Spare time is hard to come by for all student athletes. Finding downtime is ten times harder for decathletes like Sam Talbot. But as SPIKES finds out, the British youth record holder wouldn’t have it any other way.

“Sport is pretty much all I do,” Surrey-based Sam Talbot tells us of his life outside school.

When SPIKES catches up with the 16-year-old, it’s less than 24 hours since he set a championship record 5510 points to win the England Indoor Combined Events Championships U20 title. It's a score that puts him second all-time in the British U20 record books and he doesn't even turn 17 until next month. But there’s no time to bask in glory: the Caterham School pupil ducked out of an economics class to take our call.

“I think it’s nice to have the balance,” he says, shrugging off any suggestion of feeling tired. “You can get away from athletics and it’s not your whole life, even though it’s a big part of it. So it’s nice to have two sides.”

The athletic side of Talbot’s life has been busily blossoming in the last 18 months. On his way to the CR in Sheffield he set indoor PBs across the board, including a British indoor youth record 7.51m in the long jump. His electric start to this year comes on the back of a 2015 season in which he set outdoor PBs in all decathlon events. In June he scored 6971 to break Daley Thompson’s British U18 decathlon record.

Sam Talbot during the English Schools Championships ()

 Last year the 16-year-old broke 1980 & 1984 Olympic champion Daley Thompson's U18 national record in the decathlon

It’s a clear sign that the guidance of Eldon Lake, who last year took on the role of Talbot’s lead coach, is working. Lake is also father and coach to world junior heptathlon champion Morgan, and Talbot agrees that having a world-class age group talent alongside him is a massive boon.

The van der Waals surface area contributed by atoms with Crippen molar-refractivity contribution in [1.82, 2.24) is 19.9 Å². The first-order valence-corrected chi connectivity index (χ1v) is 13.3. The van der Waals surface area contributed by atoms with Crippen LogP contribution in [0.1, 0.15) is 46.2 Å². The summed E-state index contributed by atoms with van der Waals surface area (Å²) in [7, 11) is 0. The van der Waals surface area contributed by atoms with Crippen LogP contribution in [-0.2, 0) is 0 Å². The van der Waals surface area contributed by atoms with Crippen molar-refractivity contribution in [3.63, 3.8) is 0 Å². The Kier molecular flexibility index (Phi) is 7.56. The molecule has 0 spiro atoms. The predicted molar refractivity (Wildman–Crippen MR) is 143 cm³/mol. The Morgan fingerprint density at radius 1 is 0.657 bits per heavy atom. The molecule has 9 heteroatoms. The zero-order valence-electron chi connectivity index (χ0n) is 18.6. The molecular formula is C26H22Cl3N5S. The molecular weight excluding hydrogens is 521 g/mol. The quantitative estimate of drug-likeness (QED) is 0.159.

“It’s been phenomenal,” he says. “[Eldon] works us hard, and it definitely pays off. Being able to train alongside Morgan obviously helps. She’s somebody to look up to and try to emulate in that sense.”

On Tuesdays and Thursdays Talbot skips class to join the group for sessions. He also trains at weekends and has begun to increase sessions on Wednesday and Friday afternoons, after school, where he is completing AS Levels in biology, economics and maths. Talbot is also an exceptional rugby talent. He played for his school team this season until Christmas, sometimes as many as two games in a week. He doesn't see the additional sport as additional pressure on time, but as another way to hang out with friends.

“Rugby is more with your mates, and a bit of banter with the lads. Athletics can be like that at times, but it’s definitely more serious and hard work,” the centre says. “Obviously [athletics] is still enjoyable. It’s definitely becoming more and more serious the further I go with it.”

Last year it took him to the Cali World Youth Championships, where he experienced mixed fortunes. He no scored in the 400m after he strayed from his lane, dumping him out the overall running. Yet he still ran a 48.5 in that race, and scored legal PBs in the 100m, 110m hurdles, pole vault and javelin. Had his 400m time been legal, Talbot would have finished inside the top eight – good going given most of his rivals were a year his senior.

Britain's Sam Talbot competes in the boys' decathlon at Cali 2015 ()

 Talbot started his decathlon in Cali with a 11.09 PB in the 100m and notched three more by the end of day two

Lane trouble aside, performing on the global stage provided valuable lessons. “It was a great learning experience, even though I didn’t get the aspect of being fully up there in the top fighting for medals,” he says. “But it was still great getting major championships experience. It’s really helped me this year, definitely given me a lot more confidence in my abilities.”

A fortnight after Cali he was in Argentina for a school rugby tour. That hectic summer schedule hasn’t effected his progression, as was evident in Sheffield. He will next wear a GB vest at a combined events international match in Salamca, Spain, next month. In the summer he will go after a medal at the European Youth Championships in Tbilisi, Georgia.

That means more non-stop training in ten different disciplines. But even with the growing pressure of study as he approaches the business end of his time at school, Talbot brushes aside suggestions of focusing on just one event. “I find decathlon a lot more interesting than just doing one event,” he says.

It’s all just part of the fun for Talbot: “school, sport, and hanging out with my mates”. When he puts it like that, you can understand the appeal.